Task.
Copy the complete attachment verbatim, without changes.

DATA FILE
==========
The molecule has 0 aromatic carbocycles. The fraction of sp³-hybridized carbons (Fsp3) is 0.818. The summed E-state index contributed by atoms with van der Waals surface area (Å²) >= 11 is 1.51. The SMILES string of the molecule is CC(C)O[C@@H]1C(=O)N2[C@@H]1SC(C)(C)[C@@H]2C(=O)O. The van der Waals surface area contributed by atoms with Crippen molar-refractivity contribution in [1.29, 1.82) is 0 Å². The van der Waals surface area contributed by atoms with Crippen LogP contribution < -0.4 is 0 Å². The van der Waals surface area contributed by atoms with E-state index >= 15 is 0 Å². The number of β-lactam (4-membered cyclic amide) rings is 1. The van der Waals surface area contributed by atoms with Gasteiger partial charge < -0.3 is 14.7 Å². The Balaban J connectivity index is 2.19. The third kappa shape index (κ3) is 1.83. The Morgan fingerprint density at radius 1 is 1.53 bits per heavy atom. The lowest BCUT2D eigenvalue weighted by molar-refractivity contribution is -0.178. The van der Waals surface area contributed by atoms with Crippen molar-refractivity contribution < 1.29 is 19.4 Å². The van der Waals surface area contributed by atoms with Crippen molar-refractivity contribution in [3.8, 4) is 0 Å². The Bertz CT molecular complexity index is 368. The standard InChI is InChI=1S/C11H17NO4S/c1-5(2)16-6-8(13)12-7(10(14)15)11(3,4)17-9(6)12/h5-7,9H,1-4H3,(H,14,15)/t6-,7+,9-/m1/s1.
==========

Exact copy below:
The molecule has 0 aromatic carbocycles. The fraction of sp³-hybridized carbons (Fsp3) is 0.818. The summed E-state index contributed by atoms with van der Waals surface area (Å²) >= 11 is 1.51. The SMILES string of the molecule is CC(C)O[C@@H]1C(=O)N2[C@@H]1SC(C)(C)[C@@H]2C(=O)O. The van der Waals surface area contributed by atoms with Crippen molar-refractivity contribution in [1.29, 1.82) is 0 Å². The van der Waals surface area contributed by atoms with Crippen LogP contribution < -0.4 is 0 Å². The van der Waals surface area contributed by atoms with E-state index >= 15 is 0 Å². The number of β-lactam (4-membered cyclic amide) rings is 1. The van der Waals surface area contributed by atoms with Gasteiger partial charge < -0.3 is 14.7 Å². The Balaban J connectivity index is 2.19. The third kappa shape index (κ3) is 1.83. The Morgan fingerprint density at radius 1 is 1.53 bits per heavy atom. The lowest BCUT2D eigenvalue weighted by molar-refractivity contribution is -0.178. The van der Waals surface area contributed by atoms with Crippen molar-refractivity contribution < 1.29 is 19.4 Å². The van der Waals surface area contributed by atoms with Crippen molar-refractivity contribution in [3.8, 4) is 0 Å². The Bertz CT molecular complexity index is 368. The standard InChI is InChI=1S/C11H17NO4S/c1-5(2)16-6-8(13)12-7(10(14)15)11(3,4)17-9(6)12/h5-7,9H,1-4H3,(H,14,15)/t6-,7+,9-/m1/s1.